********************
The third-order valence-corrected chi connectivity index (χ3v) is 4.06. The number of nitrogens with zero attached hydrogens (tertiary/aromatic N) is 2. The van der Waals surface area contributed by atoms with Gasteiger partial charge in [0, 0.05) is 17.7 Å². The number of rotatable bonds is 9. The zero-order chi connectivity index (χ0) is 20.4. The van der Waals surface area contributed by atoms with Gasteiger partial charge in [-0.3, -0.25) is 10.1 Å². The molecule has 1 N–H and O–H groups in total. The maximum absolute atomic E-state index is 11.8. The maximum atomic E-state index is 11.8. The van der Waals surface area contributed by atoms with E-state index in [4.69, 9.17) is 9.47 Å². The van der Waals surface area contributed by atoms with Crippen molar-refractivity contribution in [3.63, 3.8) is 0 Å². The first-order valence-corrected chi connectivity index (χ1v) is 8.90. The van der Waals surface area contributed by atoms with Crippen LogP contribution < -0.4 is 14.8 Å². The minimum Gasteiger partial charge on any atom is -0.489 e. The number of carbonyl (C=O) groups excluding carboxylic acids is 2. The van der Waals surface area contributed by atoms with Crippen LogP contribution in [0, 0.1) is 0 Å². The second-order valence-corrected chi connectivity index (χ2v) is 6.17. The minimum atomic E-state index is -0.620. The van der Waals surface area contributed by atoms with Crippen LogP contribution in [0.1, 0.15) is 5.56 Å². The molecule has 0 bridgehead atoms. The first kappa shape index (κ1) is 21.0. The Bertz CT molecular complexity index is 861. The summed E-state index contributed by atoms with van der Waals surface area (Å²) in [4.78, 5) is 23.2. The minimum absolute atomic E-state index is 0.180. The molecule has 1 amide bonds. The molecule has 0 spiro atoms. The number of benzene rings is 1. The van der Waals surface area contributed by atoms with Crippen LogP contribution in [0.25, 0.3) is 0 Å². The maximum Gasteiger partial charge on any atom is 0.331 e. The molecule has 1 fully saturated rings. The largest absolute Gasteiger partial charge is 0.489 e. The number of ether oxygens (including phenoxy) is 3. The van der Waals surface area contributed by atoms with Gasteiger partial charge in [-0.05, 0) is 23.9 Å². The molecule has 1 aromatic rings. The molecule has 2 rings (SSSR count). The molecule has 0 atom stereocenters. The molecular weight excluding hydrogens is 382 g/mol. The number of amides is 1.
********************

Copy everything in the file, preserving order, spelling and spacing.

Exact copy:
The third-order valence-corrected chi connectivity index (χ3v) is 4.06. The number of nitrogens with zero attached hydrogens (tertiary/aromatic N) is 2. The van der Waals surface area contributed by atoms with Gasteiger partial charge in [0, 0.05) is 17.7 Å². The number of rotatable bonds is 9. The zero-order chi connectivity index (χ0) is 20.4. The van der Waals surface area contributed by atoms with Gasteiger partial charge in [-0.3, -0.25) is 10.1 Å². The molecule has 1 N–H and O–H groups in total. The maximum absolute atomic E-state index is 11.8. The maximum atomic E-state index is 11.8. The van der Waals surface area contributed by atoms with E-state index in [4.69, 9.17) is 9.47 Å². The van der Waals surface area contributed by atoms with Crippen molar-refractivity contribution in [3.63, 3.8) is 0 Å². The first-order valence-corrected chi connectivity index (χ1v) is 8.90. The van der Waals surface area contributed by atoms with Crippen LogP contribution < -0.4 is 14.8 Å². The minimum Gasteiger partial charge on any atom is -0.489 e. The number of carbonyl (C=O) groups excluding carboxylic acids is 2. The van der Waals surface area contributed by atoms with Crippen LogP contribution in [0, 0.1) is 0 Å². The second-order valence-corrected chi connectivity index (χ2v) is 6.17. The minimum atomic E-state index is -0.620. The van der Waals surface area contributed by atoms with Crippen LogP contribution in [0.1, 0.15) is 5.56 Å². The molecule has 0 bridgehead atoms. The first kappa shape index (κ1) is 21.0. The Bertz CT molecular complexity index is 861. The summed E-state index contributed by atoms with van der Waals surface area (Å²) in [4.78, 5) is 23.2. The minimum absolute atomic E-state index is 0.180. The molecule has 1 amide bonds. The molecule has 0 spiro atoms. The number of benzene rings is 1. The van der Waals surface area contributed by atoms with Crippen LogP contribution in [0.25, 0.3) is 0 Å². The maximum Gasteiger partial charge on any atom is 0.331 e. The molecule has 1 fully saturated rings. The largest absolute Gasteiger partial charge is 0.489 e. The number of ether oxygens (including phenoxy) is 3. The van der Waals surface area contributed by atoms with Gasteiger partial charge in [-0.05, 0) is 23.9 Å². The molecule has 1 aromatic rings. The molecule has 2 rings (SSSR count). The molecule has 0 atom stereocenters. The molecular weight excluding hydrogens is 382 g/mol. The number of amides is 1.